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Highlights of Archives of Facial Plastic Surgery
September 2004

Highlights of Archives of Facial Plastic Surgery

Arch Facial Plast Surg. 2004;6(5):289. doi:10.1001/archfaci.6.5.289
Experimental Facial Augmentation With Hydroxyapatite Cement

The use of hydroxyapatite (HA), a natural substrate of bone, has been extensively studied in craniofacial repair but not in facial augmentation. A prospective study using adult New Zealand rabbits was performed by Mimi S. Kokoska, MD, and associates to study the results of implantation with HA cement and preformed HA disks for facial augmentation. Disks and cement were implanted along the rabbits' nasal dorsum and along both supraorbital ridges. Histologic examination performed at intervals from 3 to 24 months revealed that HA cement underwent both osteoconversion and osteointegration, along with a 15% decrease in height and width. In contrast, a vascularized fibrous capsule formed around the HA disk implants, which did not incur any changes in size. This study shows promise in the use of HA implants for non–stress-bearing areas of the craniofacial skeleton.


Objective Assessment of Tip Projection and the Nasolabial Angle in Rhinoplasty

A novel approach to provide an objective measurement of nasal tip projection and the nasolabial angle is proposed by Susanne Spörri and associates. Noting that the position of the cornea in lateral views and the diameter of the iris in frontal views remain constant, they indicate calibrations that can standardize preoperative and postoperative photographs and discuss photographic conditions required for accurate measurement. They used their calculations to determine changes in patients undergoing surgery for saddle nose deformities. Using this iris-dependent calibration can provide a more accurate and objective comparison of photographs for future studies.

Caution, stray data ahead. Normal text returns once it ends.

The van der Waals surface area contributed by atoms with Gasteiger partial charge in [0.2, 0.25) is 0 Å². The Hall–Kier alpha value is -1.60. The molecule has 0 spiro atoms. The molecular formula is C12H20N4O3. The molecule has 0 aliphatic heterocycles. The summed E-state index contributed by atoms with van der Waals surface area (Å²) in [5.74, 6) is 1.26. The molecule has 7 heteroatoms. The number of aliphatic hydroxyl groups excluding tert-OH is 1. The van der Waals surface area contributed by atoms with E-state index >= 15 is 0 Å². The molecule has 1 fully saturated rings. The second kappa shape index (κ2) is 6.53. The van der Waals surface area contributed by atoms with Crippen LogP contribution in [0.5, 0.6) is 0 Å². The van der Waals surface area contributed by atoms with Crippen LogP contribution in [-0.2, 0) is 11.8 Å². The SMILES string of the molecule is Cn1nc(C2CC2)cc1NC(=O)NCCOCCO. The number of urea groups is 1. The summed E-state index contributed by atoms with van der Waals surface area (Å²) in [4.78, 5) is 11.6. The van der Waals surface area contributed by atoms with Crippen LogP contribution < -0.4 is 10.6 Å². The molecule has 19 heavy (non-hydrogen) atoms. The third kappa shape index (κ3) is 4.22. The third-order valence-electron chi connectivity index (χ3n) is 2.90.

Safety of Face-lifts in the Older Patient

Recent statistics show that humans are projected to live longer, and many elderly individuals have shown a great interest in undergoing cosmetic procedures. Given the advances in anesthesia care and monitoring, Ferdinand F. Becker, MD, and Richard D. Castellano, MD, retrospectively compared the senior author's experience in performing face-lift surgery in patients older than 75 years and in patients between 45 and 61 years. They noted that all the patients in the older group were classified as having American Society of Anesthesiologists (ASA) physical health status 2, except 1 patient who had ASA 3 status, whereas the younger patients all had ASA 1 or ASA 2 status. Although the authors found no statistical difference, there was a trend for patients with ASA 1 status to experience fewer complications than those with ASA 2 status; and when matched for ASA status, elderly and middle-aged patients had similar postoperative complication risks from face-lift procedures. This study supports using health status rather than chronological age when considering risks of postoperative complications.


Biomechanical Properties of Materials Used in Static Facial Suspension

Several materials are available to use in static facial suspension procedures for patients who develop facial paralysis. Materials such as human acellular dermis and expanded polytetrafluoroethylene (PTFE) are popular because they do not require a donor. However, the former material has been observed to have variable longevity and unpredictable results, and the latter to have a tendency for extrusion or infection necessitating removal, especially in patients who have received radiation therapy. Using a materials testing machine, Adam S. Morgan, MD, and associates tested the maximum load to stiffness and/or failure of 3 different materials: superficial dermis, deep dermis, and PTFE. Samples of dermis displayed a statistically greater mean stiffness than PTFE samples, and there was a statistical difference in maximum load to failure between the deep dermis and PTFE. This study shows that the biomechanical properties of cadaveric dermis may be superior for use in static facial suspension.


A Tough Story by John George Brown (1831-1913).Article


This issue's Highlights was written by Carlo P. Honrado, MD.